I'll not rehearse anymore older, confounding evidence against OoA here, but suffice it to say that its demise was smelt drifting palpably in the air for some time, and - in retrospect - why it attracted such a long-term, almost fanatical adherence might best be explained that it is an idea, resounding with a politicized knell of "truth". Over time - if possible, when counter-evidence against OoA mounted, its acolytes became more and more "hardened" towards its invincibility. 
On the face of it - and from the outset (1985), the OoA hypothesis was - almost uniquely - susceptible to refutation. It's a greedy explainer. Plus, the OoA is constructed on top of a universal negation. Under it, no present-living human can trace any portion of his ancestry to a population - other than the one, which radiated from Africa 100-65Kyr ago. Any detectable amount of interbreeding between humans and Neanderthals blows this universal negation to shreds. The analysis of the Vindija bones blew it up. Simply put, OoA cannot countenance evidence of assimilation, surviving intact.
John Hawks expressed it best -
"From now on, we are all multiregionalists trying to explain the out-of-Africa pattern."
(1) In paleoanthropological argot, the phrase for the OoA hypothesis is the "Recent Single-Origin Hypothesis". "Single-Origin" refers to the exclusive African origin of modern humans. Evidence of interbreeding (found in current human populations) between modern humans and any other hominid species on one other continent yields a "Recent Dual-Origin Hypothesis".
(2) However in Science August 25, 2011: As a result of our ancestors' interbreeding with more than one non-human species, the immune systems of modern humans were "invigorated". Two extinct species (Neanderthals and Denisovans) have been shown to have contributed HLA variants to modern humans. These HLA complexes "strengthened" the capacity of the human immune system to resist infections, and they increased the "viability" of the human genome. This study refutes a once widely-held notion that interbreeding with archaics conferred no survival advantages on modern humans. Furthermore, DNA studies of Neandertals and Denisovans suggest that these two species - together - account for ~7.5% of the ancestry of modern Melanesians. Denisovan FAQ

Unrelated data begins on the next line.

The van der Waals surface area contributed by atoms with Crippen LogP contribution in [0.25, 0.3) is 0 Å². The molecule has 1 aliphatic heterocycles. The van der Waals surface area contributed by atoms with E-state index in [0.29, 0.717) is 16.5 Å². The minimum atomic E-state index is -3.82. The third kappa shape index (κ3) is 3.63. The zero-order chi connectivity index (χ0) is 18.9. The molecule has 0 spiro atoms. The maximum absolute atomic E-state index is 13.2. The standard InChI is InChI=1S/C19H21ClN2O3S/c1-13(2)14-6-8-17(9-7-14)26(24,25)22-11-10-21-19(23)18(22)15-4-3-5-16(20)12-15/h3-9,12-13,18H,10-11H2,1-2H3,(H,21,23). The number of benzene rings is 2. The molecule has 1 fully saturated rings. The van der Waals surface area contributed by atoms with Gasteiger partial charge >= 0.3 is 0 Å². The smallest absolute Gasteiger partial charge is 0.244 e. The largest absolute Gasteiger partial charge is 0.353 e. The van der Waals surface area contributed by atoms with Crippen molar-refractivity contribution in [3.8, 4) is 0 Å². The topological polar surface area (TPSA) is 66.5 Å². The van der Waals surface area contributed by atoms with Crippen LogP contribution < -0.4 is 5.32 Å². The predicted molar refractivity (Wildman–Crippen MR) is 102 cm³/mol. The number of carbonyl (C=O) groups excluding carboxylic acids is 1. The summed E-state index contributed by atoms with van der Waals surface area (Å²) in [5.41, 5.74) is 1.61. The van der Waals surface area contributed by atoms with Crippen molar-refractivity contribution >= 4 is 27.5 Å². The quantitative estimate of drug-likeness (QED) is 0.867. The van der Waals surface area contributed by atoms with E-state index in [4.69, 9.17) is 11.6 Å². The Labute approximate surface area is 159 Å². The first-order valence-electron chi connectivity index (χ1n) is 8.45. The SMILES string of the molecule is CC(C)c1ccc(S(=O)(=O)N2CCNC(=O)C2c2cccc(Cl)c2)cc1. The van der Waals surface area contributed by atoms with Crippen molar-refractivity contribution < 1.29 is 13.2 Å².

(3) Maximum likelihood evidence for Neandertal admixture in Eurasian populations from three genomes (2013), by Konrad Lohse and Laurent A. F. Frantz
" we infer a larger fraction of Neandertal admixture (3.4% > f > 7.9%) than previous studies (1-6 % )"
(5) Vinayak Eswaran (2002) from: A Diffusion Wave out of Africa: The Mechanism of the Modern Human Revolution?
"Not all genetic studies show signs of bottlenecks. For example, proteins, blood groups, and alleles of the major histocompatibility complex (MHC) loci show non-Africans having a genetic diversity comparable to and often greater than that of Africans (Takahata 1995). The presence of numerous ancient alleles at the MHC loci has been interpreted as suggesting that no population bottlenecks may ever have occurred in human and hominoid evolution (Ayala 1995). Other genetic systems too do not carry the bottleneck-and-expansion signature seen in mtDNA and at some other loci. These contrasting indications from different genetic studies need an explanation, particularly because the presence of bottlenecks has been construed as supporting a replacement scenario for the modern transition. I will now show that the dichotomy in the genetic data strongly suggests that assimilation from archaic populations occurred during the modern transition."
"Assimilation explains why proteins, blood groups, MHC loci, etc., show no signs of an Out-of-Africa bottleneck. Thus, the empirical fact of the absence of bottlenecking in ancient polymorphism implies that assimilation, not replacement, is the best explanation of the genetic data."
(6) Milford Wolpoff, Alan Thorne and Roger Lawn (1991) from The case against Eve
"In Europe, long thought to be the best source of evidence for replacement, the fossil record offers equally little comfort to Eve's supporters. The evidence points to much mixing between the invaders and the native Neanderthals. According to our own analysis, many features once thought unique to Neanderthals lingered on among later Europeans. Only a few Neanderthal features disappear completely from the fossil record with the demise of the group as a whole."